The masterpiece of Charlotte Brontë’s Villette as we continue the tour of the Brontë sisters
I’m Jim McKeown, welcome to Likely Stories, a weekly review of fiction, non-fiction, poetry, and biographies.
Charlotte Brontë is best known for her masterpiece, Jane Eyre. While I do admire all of her work, Villette is far and away my favorite of her novels. This novel is loosely based on Charlotte and her sister, who traveled to Belgium to take a job as teacher in a private school. While there, Charlotte develops a crush on the headmaster of the school, M. Paul. As a result, the two sisters are sent home.
Lucy Snow is the main character, and she takes the place of Charlotte. Even after being dismissed from her position, Lucy continues to hope that the headmaster will recall her from England. She receives a letter. Charlotte writes, “I might have been angry, but not a second for the sensation. Yes: I held in my hands not a slight note, but an envelope, which must, at least, contain a sheet: it felt not flimsy, but firm, substantial, satisfying. And here was the direction, ‘Miss Lucy Snow,’ in a clean, clear, equal, decided hand; and here was the seal, round, full, deftly dropped by untremulous fingers, stamped with the well-cut impress of initials, ‘J.G.B.’ I experienced a happy feeling—a glad emotion which went warm to my heart, and ran lively through all my veins. For once a hope was realized. I held in my hand a morsel of real solid joy: not a dream, not an image of the brain, not one of those shadowy chances imagination pictures, and on which humanity starves but cannot live; not a mess of that manna I drearily eulogized awhile ago—which, indeed, at first melts on the lips with an unspeakable and preternatural sweetness, but which, in the end, our souls full surely loathe; longing deliriously for natural and earth-grown food, wildly praying Heaven’s Spirits to reclaim their own spirit dew and essence—an aliment divine, but for mortals deadly” (318).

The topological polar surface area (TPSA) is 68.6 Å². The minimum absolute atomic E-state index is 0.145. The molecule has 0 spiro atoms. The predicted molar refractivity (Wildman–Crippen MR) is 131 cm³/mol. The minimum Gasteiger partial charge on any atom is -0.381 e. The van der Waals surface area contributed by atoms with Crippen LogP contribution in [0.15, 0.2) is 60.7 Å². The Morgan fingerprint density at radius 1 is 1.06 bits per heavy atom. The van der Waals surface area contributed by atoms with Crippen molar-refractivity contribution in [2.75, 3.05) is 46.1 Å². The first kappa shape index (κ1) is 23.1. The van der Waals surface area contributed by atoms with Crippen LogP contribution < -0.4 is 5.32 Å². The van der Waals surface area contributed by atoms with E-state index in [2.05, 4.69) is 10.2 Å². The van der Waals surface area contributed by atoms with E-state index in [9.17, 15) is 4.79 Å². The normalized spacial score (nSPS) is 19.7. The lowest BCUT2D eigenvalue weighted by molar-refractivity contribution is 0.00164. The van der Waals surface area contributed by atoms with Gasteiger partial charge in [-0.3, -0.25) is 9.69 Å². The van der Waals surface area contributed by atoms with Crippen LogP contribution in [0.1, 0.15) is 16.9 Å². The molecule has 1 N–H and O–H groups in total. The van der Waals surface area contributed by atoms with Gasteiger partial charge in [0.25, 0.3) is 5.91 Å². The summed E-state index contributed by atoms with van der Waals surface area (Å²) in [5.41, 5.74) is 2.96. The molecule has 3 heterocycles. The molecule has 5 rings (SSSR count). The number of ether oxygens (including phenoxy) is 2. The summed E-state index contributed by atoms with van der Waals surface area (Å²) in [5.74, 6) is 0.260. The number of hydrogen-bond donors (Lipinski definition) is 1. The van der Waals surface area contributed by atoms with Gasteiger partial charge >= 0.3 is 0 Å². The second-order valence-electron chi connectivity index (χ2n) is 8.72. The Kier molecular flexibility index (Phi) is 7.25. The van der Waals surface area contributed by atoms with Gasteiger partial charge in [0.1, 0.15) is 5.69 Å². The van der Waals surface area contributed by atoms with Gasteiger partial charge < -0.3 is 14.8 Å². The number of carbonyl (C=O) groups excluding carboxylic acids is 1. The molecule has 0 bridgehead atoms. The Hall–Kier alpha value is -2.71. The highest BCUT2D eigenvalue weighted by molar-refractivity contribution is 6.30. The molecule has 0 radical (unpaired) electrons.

Later, Lucy Snow has a vision. Charlotte writes, “when the moon, so dim hitherto seemed to shine out somewhat brighter: a ray gleamed even white before me, and a shadow became distinct and marked. I looked more narrowly, to make out the cause of this well-defined contrast appearing a little suddenly in the obscure alley: whiter and blacker it grew on my eye: it took shape with instantaneous transformation. I stood about thee yards from a tall, sable-robed, snowy-veiled woman. // Five minutes passed. I neither fled nor shrieked. She was there still. I spoke. // ‘Who are you? And why do you come to me?’ // She stood mute. She had no face—no features: all below her brow was masked with a white cloth; but she had eyes, and they viewed me. // I felt, if not brave, yet a little desperate; and desperation will often suffice to fill the post and do the work of courage. I will advance one step. I stretched out my hand, for I meant to touch her. She seemed to recede. I drew nearer: her recession, still silent, became swift. A mass of shrubs, full-leaved evergreens, laurel and dense yew, intervened between me and what I followed. Having passed that obstacle, I looked and saw nothing. I waited. I said,-- ‘If you have any errand to me, come back and deliver it.’ Nothing spoke or reappeared. // This time there was no Dr. John to whom to have discourse: there was no one to whom I dared whisper the words, ‘I have again seen the nun’” (382).
Charlotte Brontë’s masterpiece, Villette is an absorbing excursion through the middle of the 19th century. Her stories of love and heartbreak are every bit as real today as they were a century and a half ago. 5 stars!
Likely Stories is a production of KWBU. I’m Jim McKeown. Join me again next time for Likely Stories, and happy reading!